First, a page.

I debate Federalist Society members. Indeed, I would love to question Scalia and Thomas on their Establishment clause jurisprudence. You do not understand the common civic body of knowledge relating to this clause. Of course, I identify with your concerns. The Const'n cannot be molded by one person aggrieved by his religion. YOu knew full well as a Witness entering that shunning was guaranteed if you did not comply. I assume you were baptized. I refuse to call it a contract. There were terms and rules, however. YOu were on notice. Walking away from the Witnesses was an option. I realize that psychologically you may not have had that option.

    YOu are not a college professor. I am not your student. Dangerousness is too vague. Unlike you, I have read the pertinent cases over many years. I'm not saying your intentions are bad. Besides debating me is irrelevant. It is doomed to be a nonstarter.

    Taxing all religions is the only const'l manner. Yet in Lemon/Agostini the court held that one prong of an Establishment Clause violation test was whether the govt. was excessively entangled in the religion. Unlike Establishment Clause law, taxation is not my strong point. If you propose a method of taxing all religion without government intrusion, I might change my mind. Also, if you propose a way to replace all the religoius charitable inst'ns without incurring extraordinary costs in this economy.

    Look at Congress. It is a stalemate and very partisan. If you provide the name of Democratic leaders who feel they could pass through Congress without a Democratic majority, I might change my mind. My fear is a backlash among the GOP that will set your cause back one hundred years.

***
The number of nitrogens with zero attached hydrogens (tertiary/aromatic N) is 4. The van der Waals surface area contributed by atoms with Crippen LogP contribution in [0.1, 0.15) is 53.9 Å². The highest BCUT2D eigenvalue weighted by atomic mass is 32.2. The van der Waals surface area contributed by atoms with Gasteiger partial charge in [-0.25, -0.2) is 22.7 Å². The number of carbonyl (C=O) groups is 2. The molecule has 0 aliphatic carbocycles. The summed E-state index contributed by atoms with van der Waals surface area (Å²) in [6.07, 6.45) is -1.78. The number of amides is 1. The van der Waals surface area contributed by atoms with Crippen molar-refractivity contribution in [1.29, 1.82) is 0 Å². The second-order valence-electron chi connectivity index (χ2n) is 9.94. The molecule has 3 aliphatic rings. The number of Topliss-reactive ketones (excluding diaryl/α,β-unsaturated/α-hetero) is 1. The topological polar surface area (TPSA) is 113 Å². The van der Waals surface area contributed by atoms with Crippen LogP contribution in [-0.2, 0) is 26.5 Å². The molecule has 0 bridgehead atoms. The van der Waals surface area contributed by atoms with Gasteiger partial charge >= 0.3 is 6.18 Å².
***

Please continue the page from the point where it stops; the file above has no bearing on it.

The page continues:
• james_woods

    It will not happen - any attempt at a law which denies one religion tax exemptions, but leaves other religions with them - is never going to stand up to constitutional tests. It is in effect an effort by the government to select one religion apart from others for taxation.

    Removal of tax exemption is only possible for religions who are blatantly doing commercial activity, or are investment frauds. Not for doctrine, so long as the doctrine is legal - no matter how offensive it might be to us.

    It would be more constitutionally reasonable to remove all religious tax exemptions - but that will never happen in today's political environment.

  • blindnomore

    Hooray! My broken English did it!

  • Band on the Run
    Band on the Run

    Most legal scholars believe the polygamy decision would not stand if a current case were brought. The obvious conclusion is tha the such cases are not being brought for various reasons. The polygamy case is regarded as a historical statement more than current law.

    Laws of universal applicability with no legislative history proving intention to target one religion are const'l and enforced. A recent case that seemed unfair to me is that some Native Americans who used peyote in religious ceremonies for thousands of years were prosecuted under a federal law that placed peyote on a forbidden list. The Court said the federal law was valid even if its effect was to target Native American traditions for many centuries. Congress would not even give the tribe a narrow exemption.

    No justice will agrew with you, let alone legislators.

    You cannot define for the American people what is dangerous. Shunning is not a universal criminal law of general applicability. Your intention is clear - punish the Witness. The First Amendment protects freedom of association. I am a member of private clubs. Every group has rules. YOU have no right to infiltrate a group against their will. You can start your own JW religion without shunning.

    Placing a bright light on the shunning process will dissuade new people from joining. You don't face reality on this subject.

  • heathen

    constitution - what constitution ? it already looks more like the communist manifesto than anything else . The way they are attacking the bill of rights these days aint nobody exempt from anything .

  • blindnomore

    "I have a Dream!" said Martin Luther King JR.

    "NO, you don't!" said most people and killed him.